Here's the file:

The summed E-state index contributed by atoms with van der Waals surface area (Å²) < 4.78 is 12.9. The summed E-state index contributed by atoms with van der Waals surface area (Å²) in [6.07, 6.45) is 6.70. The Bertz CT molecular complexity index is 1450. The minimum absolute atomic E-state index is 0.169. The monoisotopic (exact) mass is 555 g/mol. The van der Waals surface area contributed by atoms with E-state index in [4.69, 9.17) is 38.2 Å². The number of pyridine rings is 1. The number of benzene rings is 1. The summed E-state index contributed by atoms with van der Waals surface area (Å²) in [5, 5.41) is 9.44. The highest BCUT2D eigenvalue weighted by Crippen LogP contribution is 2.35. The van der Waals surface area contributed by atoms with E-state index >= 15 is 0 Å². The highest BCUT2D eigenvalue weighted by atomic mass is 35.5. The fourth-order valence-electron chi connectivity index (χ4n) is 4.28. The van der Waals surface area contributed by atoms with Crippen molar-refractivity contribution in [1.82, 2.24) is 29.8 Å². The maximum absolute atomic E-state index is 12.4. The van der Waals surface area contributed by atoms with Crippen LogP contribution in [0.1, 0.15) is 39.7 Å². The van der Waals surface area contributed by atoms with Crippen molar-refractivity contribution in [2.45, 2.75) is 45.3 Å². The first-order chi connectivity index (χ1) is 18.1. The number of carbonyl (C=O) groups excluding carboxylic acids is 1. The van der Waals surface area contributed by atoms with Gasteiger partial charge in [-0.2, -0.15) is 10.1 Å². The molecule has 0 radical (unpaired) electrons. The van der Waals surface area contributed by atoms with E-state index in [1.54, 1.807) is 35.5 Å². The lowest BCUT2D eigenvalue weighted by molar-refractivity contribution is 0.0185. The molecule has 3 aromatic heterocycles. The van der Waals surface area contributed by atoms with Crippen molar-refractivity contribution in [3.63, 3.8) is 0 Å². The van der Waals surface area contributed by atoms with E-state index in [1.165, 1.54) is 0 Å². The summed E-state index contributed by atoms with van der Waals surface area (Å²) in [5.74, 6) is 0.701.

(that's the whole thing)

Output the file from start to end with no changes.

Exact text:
The summed E-state index contributed by atoms with van der Waals surface area (Å²) < 4.78 is 12.9. The summed E-state index contributed by atoms with van der Waals surface area (Å²) in [6.07, 6.45) is 6.70. The Bertz CT molecular complexity index is 1450. The minimum absolute atomic E-state index is 0.169. The monoisotopic (exact) mass is 555 g/mol. The van der Waals surface area contributed by atoms with E-state index in [4.69, 9.17) is 38.2 Å². The number of pyridine rings is 1. The number of benzene rings is 1. The summed E-state index contributed by atoms with van der Waals surface area (Å²) in [5, 5.41) is 9.44. The highest BCUT2D eigenvalue weighted by Crippen LogP contribution is 2.35. The van der Waals surface area contributed by atoms with E-state index >= 15 is 0 Å². The highest BCUT2D eigenvalue weighted by atomic mass is 35.5. The fourth-order valence-electron chi connectivity index (χ4n) is 4.28. The van der Waals surface area contributed by atoms with Crippen molar-refractivity contribution in [1.82, 2.24) is 29.8 Å². The maximum absolute atomic E-state index is 12.4. The van der Waals surface area contributed by atoms with Crippen LogP contribution in [0.1, 0.15) is 39.7 Å². The van der Waals surface area contributed by atoms with Crippen molar-refractivity contribution in [2.45, 2.75) is 45.3 Å². The first-order chi connectivity index (χ1) is 18.1. The number of carbonyl (C=O) groups excluding carboxylic acids is 1. The van der Waals surface area contributed by atoms with Gasteiger partial charge in [-0.2, -0.15) is 10.1 Å². The molecule has 0 radical (unpaired) electrons. The van der Waals surface area contributed by atoms with E-state index in [1.54, 1.807) is 35.5 Å². The lowest BCUT2D eigenvalue weighted by molar-refractivity contribution is 0.0185. The molecule has 3 aromatic heterocycles. The van der Waals surface area contributed by atoms with Crippen molar-refractivity contribution in [3.63, 3.8) is 0 Å². The van der Waals surface area contributed by atoms with E-state index in [1.165, 1.54) is 0 Å². The summed E-state index contributed by atoms with van der Waals surface area (Å²) in [5.74, 6) is 0.701.